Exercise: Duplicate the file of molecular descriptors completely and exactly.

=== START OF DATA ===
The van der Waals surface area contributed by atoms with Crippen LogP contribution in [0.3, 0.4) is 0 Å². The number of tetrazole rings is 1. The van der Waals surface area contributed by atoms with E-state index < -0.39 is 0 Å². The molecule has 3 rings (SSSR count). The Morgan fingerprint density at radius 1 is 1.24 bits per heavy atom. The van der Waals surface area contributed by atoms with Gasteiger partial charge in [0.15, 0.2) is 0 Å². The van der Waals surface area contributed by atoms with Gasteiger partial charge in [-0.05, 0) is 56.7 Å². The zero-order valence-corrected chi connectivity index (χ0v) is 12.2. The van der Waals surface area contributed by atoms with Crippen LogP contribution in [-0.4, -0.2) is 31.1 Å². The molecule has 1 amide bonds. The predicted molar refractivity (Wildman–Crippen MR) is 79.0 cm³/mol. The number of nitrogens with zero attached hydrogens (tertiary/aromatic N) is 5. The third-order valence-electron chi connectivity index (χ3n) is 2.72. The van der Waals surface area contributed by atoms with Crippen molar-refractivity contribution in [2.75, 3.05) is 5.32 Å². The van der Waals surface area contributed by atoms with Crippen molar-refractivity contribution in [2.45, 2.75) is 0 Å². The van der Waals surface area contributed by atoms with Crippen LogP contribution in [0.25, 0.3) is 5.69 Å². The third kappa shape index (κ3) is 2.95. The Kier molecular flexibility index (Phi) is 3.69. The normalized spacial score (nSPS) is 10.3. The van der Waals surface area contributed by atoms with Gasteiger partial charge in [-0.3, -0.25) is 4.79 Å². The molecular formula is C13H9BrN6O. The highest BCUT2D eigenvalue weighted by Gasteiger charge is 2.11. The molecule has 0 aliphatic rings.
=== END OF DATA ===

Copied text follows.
The van der Waals surface area contributed by atoms with Crippen LogP contribution in [0.3, 0.4) is 0 Å². The number of tetrazole rings is 1. The van der Waals surface area contributed by atoms with E-state index < -0.39 is 0 Å². The molecule has 3 rings (SSSR count). The Morgan fingerprint density at radius 1 is 1.24 bits per heavy atom. The van der Waals surface area contributed by atoms with Gasteiger partial charge in [0.15, 0.2) is 0 Å². The van der Waals surface area contributed by atoms with Gasteiger partial charge in [-0.05, 0) is 56.7 Å². The zero-order valence-corrected chi connectivity index (χ0v) is 12.2. The van der Waals surface area contributed by atoms with Crippen LogP contribution in [-0.4, -0.2) is 31.1 Å². The molecule has 1 amide bonds. The predicted molar refractivity (Wildman–Crippen MR) is 79.0 cm³/mol. The number of nitrogens with zero attached hydrogens (tertiary/aromatic N) is 5. The third-order valence-electron chi connectivity index (χ3n) is 2.72. The van der Waals surface area contributed by atoms with Crippen molar-refractivity contribution in [2.75, 3.05) is 5.32 Å². The van der Waals surface area contributed by atoms with Crippen molar-refractivity contribution in [2.45, 2.75) is 0 Å². The van der Waals surface area contributed by atoms with Crippen LogP contribution in [0.25, 0.3) is 5.69 Å². The third kappa shape index (κ3) is 2.95. The Kier molecular flexibility index (Phi) is 3.69. The normalized spacial score (nSPS) is 10.3. The van der Waals surface area contributed by atoms with Gasteiger partial charge in [-0.3, -0.25) is 4.79 Å². The molecular formula is C13H9BrN6O. The highest BCUT2D eigenvalue weighted by Gasteiger charge is 2.11. The molecule has 0 aliphatic rings.